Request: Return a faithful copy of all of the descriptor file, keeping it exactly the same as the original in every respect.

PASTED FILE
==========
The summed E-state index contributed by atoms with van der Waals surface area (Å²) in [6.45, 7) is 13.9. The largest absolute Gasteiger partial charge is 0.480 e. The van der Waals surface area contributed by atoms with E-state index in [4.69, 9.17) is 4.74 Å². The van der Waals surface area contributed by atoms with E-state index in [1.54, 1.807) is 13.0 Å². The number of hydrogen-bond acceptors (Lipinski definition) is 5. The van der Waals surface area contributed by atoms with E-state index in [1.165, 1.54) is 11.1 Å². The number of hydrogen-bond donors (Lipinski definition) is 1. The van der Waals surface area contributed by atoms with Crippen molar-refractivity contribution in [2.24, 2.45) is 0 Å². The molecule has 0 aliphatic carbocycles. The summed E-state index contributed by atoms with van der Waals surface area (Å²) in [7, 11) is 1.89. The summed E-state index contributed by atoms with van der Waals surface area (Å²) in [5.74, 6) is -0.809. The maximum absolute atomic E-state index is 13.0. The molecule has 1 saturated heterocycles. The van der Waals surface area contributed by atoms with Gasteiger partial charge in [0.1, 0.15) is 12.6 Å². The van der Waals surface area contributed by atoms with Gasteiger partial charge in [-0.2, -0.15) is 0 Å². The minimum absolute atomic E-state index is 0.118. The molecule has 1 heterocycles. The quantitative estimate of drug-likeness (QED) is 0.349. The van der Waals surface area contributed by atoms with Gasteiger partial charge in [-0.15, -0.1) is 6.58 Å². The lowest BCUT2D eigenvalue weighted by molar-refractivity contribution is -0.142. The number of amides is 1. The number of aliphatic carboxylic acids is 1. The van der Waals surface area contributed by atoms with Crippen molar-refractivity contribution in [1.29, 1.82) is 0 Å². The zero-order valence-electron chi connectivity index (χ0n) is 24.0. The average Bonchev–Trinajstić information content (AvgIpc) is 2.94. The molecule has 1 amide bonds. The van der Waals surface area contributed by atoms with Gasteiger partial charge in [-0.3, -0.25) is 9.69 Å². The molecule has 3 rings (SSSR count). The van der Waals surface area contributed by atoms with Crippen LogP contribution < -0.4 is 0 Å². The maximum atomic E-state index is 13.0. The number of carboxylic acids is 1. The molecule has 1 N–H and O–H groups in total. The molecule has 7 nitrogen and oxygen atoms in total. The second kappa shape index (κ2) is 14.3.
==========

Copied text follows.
The summed E-state index contributed by atoms with van der Waals surface area (Å²) in [6.45, 7) is 13.9. The largest absolute Gasteiger partial charge is 0.480 e. The van der Waals surface area contributed by atoms with E-state index in [4.69, 9.17) is 4.74 Å². The van der Waals surface area contributed by atoms with E-state index in [1.54, 1.807) is 13.0 Å². The number of hydrogen-bond acceptors (Lipinski definition) is 5. The van der Waals surface area contributed by atoms with E-state index in [1.165, 1.54) is 11.1 Å². The number of hydrogen-bond donors (Lipinski definition) is 1. The van der Waals surface area contributed by atoms with Crippen molar-refractivity contribution in [2.24, 2.45) is 0 Å². The molecule has 0 aliphatic carbocycles. The summed E-state index contributed by atoms with van der Waals surface area (Å²) in [7, 11) is 1.89. The summed E-state index contributed by atoms with van der Waals surface area (Å²) in [5.74, 6) is -0.809. The maximum absolute atomic E-state index is 13.0. The molecule has 1 saturated heterocycles. The van der Waals surface area contributed by atoms with Gasteiger partial charge in [0.1, 0.15) is 12.6 Å². The van der Waals surface area contributed by atoms with Gasteiger partial charge in [-0.2, -0.15) is 0 Å². The minimum absolute atomic E-state index is 0.118. The molecule has 1 heterocycles. The quantitative estimate of drug-likeness (QED) is 0.349. The van der Waals surface area contributed by atoms with Gasteiger partial charge in [-0.15, -0.1) is 6.58 Å². The lowest BCUT2D eigenvalue weighted by molar-refractivity contribution is -0.142. The number of amides is 1. The number of aliphatic carboxylic acids is 1. The van der Waals surface area contributed by atoms with Crippen molar-refractivity contribution in [1.29, 1.82) is 0 Å². The zero-order valence-electron chi connectivity index (χ0n) is 24.0. The average Bonchev–Trinajstić information content (AvgIpc) is 2.94. The molecule has 1 amide bonds. The van der Waals surface area contributed by atoms with Gasteiger partial charge in [-0.3, -0.25) is 9.69 Å². The molecule has 3 rings (SSSR count). The van der Waals surface area contributed by atoms with Crippen LogP contribution < -0.4 is 0 Å². The maximum atomic E-state index is 13.0. The number of carboxylic acids is 1. The molecule has 1 N–H and O–H groups in total. The molecule has 7 nitrogen and oxygen atoms in total. The second kappa shape index (κ2) is 14.3.